WASHINGTON, December 4 (RIA Novosti) – The United States is collecting nearly 5 billion records every day on the location of cell phones throughout the world in a massive effort to track individuals’ movements across the globe, the Washington Post reported Wednesday, citing classified documents disclosed by US intelligence leaker Edward Snowden.
US officials said the collection effort is aimed at gathering intelligence about foreign targets, but the US National Security Agency also gathers data from tens of millions of US citizens who take their cellphones abroad every year, according to the report.
The data-gathering, the Washington Post reported, is perhaps the most expansive NSA surveillance program revealed to date in documents leaked by Snowden, a former contractor with the agency who became the focus of international attention over the summer after he disclosed classified evidence of US electronic spying efforts.
The leaks have sparked a global firestorm over the NSA’s massive collection of data on private individuals in the United States and abroad.
Most of the data about cell phone locations gathered by the NSA is not believed to be directly related to individuals who represent a threat to national security, but it can help US intelligence map potential human networks of targets, the Washington Post reported.
Because cell phones transmit information about their locations even when they are not being used for calls or text messages, the NSA can track them into private locations such as homes and hotel rooms, according to the report.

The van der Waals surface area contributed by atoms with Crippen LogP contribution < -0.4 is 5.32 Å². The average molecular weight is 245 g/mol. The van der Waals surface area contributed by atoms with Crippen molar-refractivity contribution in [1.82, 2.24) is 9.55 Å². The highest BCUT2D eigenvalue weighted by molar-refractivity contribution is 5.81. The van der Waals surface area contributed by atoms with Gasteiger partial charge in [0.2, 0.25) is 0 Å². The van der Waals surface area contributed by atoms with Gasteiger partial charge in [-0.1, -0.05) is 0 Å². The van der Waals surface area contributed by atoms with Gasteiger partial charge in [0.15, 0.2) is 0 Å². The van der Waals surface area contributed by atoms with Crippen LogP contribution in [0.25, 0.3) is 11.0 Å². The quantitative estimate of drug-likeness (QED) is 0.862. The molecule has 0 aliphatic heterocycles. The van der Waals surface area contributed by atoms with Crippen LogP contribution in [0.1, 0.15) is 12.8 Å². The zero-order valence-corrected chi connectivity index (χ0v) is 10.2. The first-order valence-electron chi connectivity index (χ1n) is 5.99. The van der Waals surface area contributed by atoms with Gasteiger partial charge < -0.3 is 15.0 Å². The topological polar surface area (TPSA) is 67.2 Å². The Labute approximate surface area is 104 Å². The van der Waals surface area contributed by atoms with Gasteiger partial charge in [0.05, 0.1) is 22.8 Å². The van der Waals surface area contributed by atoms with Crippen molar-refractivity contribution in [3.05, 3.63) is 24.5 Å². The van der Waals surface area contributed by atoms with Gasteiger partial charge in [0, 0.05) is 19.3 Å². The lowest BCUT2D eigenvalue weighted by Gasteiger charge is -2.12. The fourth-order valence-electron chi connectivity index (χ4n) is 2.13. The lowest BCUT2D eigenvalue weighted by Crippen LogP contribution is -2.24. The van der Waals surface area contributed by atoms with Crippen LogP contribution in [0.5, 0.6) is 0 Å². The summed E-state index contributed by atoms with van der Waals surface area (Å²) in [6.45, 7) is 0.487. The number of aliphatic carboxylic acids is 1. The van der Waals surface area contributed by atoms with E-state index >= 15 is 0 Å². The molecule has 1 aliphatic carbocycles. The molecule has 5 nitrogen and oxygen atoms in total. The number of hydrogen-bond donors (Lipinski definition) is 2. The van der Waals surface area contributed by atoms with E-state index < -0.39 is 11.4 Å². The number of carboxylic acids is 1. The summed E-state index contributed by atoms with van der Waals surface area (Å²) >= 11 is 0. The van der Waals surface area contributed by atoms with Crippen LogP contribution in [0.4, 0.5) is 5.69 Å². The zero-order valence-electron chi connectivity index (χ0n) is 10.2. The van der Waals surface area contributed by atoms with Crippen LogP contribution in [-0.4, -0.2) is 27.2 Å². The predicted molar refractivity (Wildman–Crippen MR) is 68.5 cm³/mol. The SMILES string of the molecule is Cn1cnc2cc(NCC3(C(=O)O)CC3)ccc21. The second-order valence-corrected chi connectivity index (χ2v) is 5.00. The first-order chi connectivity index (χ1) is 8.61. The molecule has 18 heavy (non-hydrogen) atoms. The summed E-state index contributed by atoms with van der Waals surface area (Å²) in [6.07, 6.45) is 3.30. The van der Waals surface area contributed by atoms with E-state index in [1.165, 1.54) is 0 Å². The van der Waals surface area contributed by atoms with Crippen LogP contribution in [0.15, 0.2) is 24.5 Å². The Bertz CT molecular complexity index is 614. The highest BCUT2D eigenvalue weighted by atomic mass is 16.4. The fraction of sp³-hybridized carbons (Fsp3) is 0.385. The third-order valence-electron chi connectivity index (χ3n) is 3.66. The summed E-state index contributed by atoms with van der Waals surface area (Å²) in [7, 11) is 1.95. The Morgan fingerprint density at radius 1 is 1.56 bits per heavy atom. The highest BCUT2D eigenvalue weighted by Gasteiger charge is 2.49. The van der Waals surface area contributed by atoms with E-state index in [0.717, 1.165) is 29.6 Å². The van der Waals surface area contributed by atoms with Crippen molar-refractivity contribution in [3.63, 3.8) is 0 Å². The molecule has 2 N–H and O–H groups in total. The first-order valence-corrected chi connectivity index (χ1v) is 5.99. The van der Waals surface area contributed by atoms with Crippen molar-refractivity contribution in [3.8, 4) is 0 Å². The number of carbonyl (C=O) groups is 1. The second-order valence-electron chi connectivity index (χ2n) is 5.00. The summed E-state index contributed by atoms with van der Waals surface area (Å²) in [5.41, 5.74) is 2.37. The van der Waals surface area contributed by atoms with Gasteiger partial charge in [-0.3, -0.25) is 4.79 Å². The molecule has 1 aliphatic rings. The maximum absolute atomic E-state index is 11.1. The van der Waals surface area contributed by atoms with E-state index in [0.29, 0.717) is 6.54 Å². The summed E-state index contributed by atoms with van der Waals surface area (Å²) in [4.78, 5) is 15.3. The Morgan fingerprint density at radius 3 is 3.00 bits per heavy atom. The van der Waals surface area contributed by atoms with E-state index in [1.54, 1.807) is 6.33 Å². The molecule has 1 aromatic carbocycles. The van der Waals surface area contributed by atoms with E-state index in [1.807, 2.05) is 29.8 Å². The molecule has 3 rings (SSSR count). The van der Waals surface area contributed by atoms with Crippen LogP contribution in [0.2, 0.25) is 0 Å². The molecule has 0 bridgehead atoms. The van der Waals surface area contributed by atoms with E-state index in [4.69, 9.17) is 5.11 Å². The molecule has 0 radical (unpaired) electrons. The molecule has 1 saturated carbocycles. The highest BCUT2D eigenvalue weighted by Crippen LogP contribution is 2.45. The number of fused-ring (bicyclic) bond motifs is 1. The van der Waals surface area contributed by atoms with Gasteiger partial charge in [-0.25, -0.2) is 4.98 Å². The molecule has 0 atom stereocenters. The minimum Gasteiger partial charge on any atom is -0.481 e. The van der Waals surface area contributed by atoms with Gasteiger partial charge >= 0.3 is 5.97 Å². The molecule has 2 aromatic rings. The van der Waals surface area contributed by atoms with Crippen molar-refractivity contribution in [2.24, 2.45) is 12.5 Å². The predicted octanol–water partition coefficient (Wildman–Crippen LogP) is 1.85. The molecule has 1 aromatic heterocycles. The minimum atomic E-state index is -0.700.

Robert Litt, general counsel for the Office of the Director of National Intelligence, which oversees the NSA, was quoted by the Washington Post as saying that “there is no element of the intelligence community that under any authority is intentionally collecting bulk cell phone location information about cell phones in the United States.”
According to one estimate, the size of the data being stored under the program is 27 tetrabytes, or more than twice the amount of text in the print collection of the US Library of Congress, the newspaper reported.
Snowden fled to Hong Kong and then to Moscow, where he was granted temporary asylum in Russia in August despite repeated extradition demands from the United States, where he is wanted on espionage-related charges. He is now living at an undisclosed location in Russia.